I think the condition of "in one trip" is applicable too. You can't carry some things on-board, get back off, take some more on-board, get back off, and take even more on-board.
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#9 the_traveler

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Posted 19 May 2011 - 09:22 PM

I think the condition of "in one trip" is applicable too. You can't carry some things on-board, get back off, take some more on-board, get back off, and take even more on-board.

I've done it (as you say) in more then one trip.

I use a walking stick, and before my stop at my destination last week, I put 1 bag in the vestibule and then went back to get my other bag. When the train stopped, I got off carrying my walking stick and the 1 bag. I waited for everyone else to get off, and then I went back aboard to get my other bag from the vestibule! (Actually the Conductor got it for me!Posted Image)

So never say never!Posted Image
Take it easy .......

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The view is much better at 3 feet than it is at 30,000 feet!

#10 EB_OBS

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Posted 21 May 2011 - 05:54 AM

It's my opinion that you are hearing more from employees about the carry-on limits being enforced because this "if you can handle it, it's ok" mentally has gotten out of hand. So many passengers are bringing with them 3-5 bags, oversized bags and boxes plus the items that don't count towards the limit that busy trains are just running out of space to stowe it all. It's amazing to me how much some people bring that they can handle themselves but in reality can't. The carry-on limits exist for a reason.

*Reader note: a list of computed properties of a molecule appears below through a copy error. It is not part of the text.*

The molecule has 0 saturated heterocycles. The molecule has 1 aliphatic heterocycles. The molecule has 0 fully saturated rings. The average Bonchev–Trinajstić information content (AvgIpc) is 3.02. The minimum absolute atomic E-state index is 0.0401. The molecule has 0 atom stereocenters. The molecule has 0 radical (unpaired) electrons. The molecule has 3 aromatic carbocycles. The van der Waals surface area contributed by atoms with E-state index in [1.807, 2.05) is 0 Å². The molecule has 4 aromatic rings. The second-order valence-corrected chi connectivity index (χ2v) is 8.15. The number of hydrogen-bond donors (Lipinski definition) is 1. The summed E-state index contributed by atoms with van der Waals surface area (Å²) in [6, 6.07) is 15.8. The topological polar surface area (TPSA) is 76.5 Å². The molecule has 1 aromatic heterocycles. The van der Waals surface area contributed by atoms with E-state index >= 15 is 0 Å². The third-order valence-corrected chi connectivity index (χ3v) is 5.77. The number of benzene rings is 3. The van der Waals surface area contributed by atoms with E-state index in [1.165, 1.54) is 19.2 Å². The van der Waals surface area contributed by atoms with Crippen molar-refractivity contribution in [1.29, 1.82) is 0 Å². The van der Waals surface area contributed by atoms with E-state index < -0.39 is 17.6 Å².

#11 Guest_Guest_*

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Posted 03 January 2013 - 08:14 AM

How strict are they with double a batteries?

#12 Ryan

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Posted 03 January 2013 - 08:36 AM

Double A Batteries?

How many can you carry?
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#13 Henry Kisor

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Posted 03 January 2013 - 09:20 AM

Seems to me that some passengers use Amtrak instead of moving vans to transport their households from one place to another.